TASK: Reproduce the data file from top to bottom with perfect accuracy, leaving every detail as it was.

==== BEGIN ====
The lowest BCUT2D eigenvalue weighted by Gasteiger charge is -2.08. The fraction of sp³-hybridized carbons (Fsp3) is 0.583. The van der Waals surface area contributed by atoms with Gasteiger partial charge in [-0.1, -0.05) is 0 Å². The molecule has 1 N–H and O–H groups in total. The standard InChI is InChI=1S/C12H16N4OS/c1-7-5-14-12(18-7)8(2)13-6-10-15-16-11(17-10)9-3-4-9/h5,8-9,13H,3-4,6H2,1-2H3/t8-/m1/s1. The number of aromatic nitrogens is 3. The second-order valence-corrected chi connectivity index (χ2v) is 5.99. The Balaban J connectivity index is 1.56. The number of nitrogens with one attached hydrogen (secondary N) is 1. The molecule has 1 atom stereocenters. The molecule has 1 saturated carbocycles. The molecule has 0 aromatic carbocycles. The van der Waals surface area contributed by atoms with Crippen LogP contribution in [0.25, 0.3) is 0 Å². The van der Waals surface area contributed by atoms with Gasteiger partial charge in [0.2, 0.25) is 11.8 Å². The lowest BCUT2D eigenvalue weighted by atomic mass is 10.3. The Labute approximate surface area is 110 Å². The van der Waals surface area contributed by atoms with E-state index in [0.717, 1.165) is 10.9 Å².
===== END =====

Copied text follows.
The lowest BCUT2D eigenvalue weighted by Gasteiger charge is -2.08. The fraction of sp³-hybridized carbons (Fsp3) is 0.583. The van der Waals surface area contributed by atoms with Gasteiger partial charge in [-0.1, -0.05) is 0 Å². The molecule has 1 N–H and O–H groups in total. The standard InChI is InChI=1S/C12H16N4OS/c1-7-5-14-12(18-7)8(2)13-6-10-15-16-11(17-10)9-3-4-9/h5,8-9,13H,3-4,6H2,1-2H3/t8-/m1/s1. The number of aromatic nitrogens is 3. The second-order valence-corrected chi connectivity index (χ2v) is 5.99. The Balaban J connectivity index is 1.56. The number of nitrogens with one attached hydrogen (secondary N) is 1. The molecule has 1 atom stereocenters. The molecule has 1 saturated carbocycles. The molecule has 0 aromatic carbocycles. The van der Waals surface area contributed by atoms with Crippen LogP contribution in [0.25, 0.3) is 0 Å². The van der Waals surface area contributed by atoms with Gasteiger partial charge in [0.2, 0.25) is 11.8 Å². The lowest BCUT2D eigenvalue weighted by atomic mass is 10.3. The Labute approximate surface area is 110 Å². The van der Waals surface area contributed by atoms with E-state index in [0.717, 1.165) is 10.9 Å².